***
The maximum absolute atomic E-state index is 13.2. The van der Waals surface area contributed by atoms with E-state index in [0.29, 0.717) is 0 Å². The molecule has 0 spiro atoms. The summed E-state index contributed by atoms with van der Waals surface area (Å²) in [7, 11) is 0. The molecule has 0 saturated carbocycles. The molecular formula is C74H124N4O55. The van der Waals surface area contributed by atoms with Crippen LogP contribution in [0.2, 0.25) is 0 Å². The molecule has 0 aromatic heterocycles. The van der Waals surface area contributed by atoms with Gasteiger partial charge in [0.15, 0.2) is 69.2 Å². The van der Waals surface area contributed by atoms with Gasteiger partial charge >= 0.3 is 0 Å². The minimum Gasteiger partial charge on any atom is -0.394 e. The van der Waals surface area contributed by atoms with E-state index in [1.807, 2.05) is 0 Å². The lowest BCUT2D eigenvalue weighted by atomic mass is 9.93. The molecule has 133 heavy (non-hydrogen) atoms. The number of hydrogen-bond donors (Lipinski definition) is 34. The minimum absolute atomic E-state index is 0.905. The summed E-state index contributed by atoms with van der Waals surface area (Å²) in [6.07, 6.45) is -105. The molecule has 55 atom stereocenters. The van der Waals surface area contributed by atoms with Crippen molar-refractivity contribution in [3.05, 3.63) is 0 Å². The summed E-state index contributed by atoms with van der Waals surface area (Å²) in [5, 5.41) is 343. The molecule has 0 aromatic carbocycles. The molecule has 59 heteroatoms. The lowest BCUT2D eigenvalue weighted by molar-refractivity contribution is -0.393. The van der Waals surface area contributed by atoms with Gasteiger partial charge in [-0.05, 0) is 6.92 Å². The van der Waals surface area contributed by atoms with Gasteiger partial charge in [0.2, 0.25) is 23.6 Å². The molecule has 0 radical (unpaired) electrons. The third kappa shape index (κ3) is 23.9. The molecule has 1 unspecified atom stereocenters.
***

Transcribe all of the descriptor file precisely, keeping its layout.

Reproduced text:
The maximum absolute atomic E-state index is 13.2. The van der Waals surface area contributed by atoms with E-state index in [0.29, 0.717) is 0 Å². The molecule has 0 spiro atoms. The summed E-state index contributed by atoms with van der Waals surface area (Å²) in [7, 11) is 0. The molecule has 0 saturated carbocycles. The molecular formula is C74H124N4O55. The van der Waals surface area contributed by atoms with Crippen LogP contribution in [0.2, 0.25) is 0 Å². The molecule has 0 aromatic heterocycles. The van der Waals surface area contributed by atoms with Gasteiger partial charge in [0.15, 0.2) is 69.2 Å². The van der Waals surface area contributed by atoms with Gasteiger partial charge >= 0.3 is 0 Å². The minimum Gasteiger partial charge on any atom is -0.394 e. The van der Waals surface area contributed by atoms with E-state index in [1.807, 2.05) is 0 Å². The lowest BCUT2D eigenvalue weighted by atomic mass is 9.93. The molecule has 133 heavy (non-hydrogen) atoms. The number of hydrogen-bond donors (Lipinski definition) is 34. The minimum absolute atomic E-state index is 0.905. The summed E-state index contributed by atoms with van der Waals surface area (Å²) in [6.07, 6.45) is -105. The molecule has 55 atom stereocenters. The van der Waals surface area contributed by atoms with Crippen molar-refractivity contribution in [3.05, 3.63) is 0 Å². The summed E-state index contributed by atoms with van der Waals surface area (Å²) in [5, 5.41) is 343. The molecule has 0 aromatic carbocycles. The molecule has 59 heteroatoms. The lowest BCUT2D eigenvalue weighted by molar-refractivity contribution is -0.393. The van der Waals surface area contributed by atoms with Gasteiger partial charge in [-0.05, 0) is 6.92 Å². The van der Waals surface area contributed by atoms with Gasteiger partial charge in [0.2, 0.25) is 23.6 Å². The molecule has 0 radical (unpaired) electrons. The third kappa shape index (κ3) is 23.9. The molecule has 1 unspecified atom stereocenters.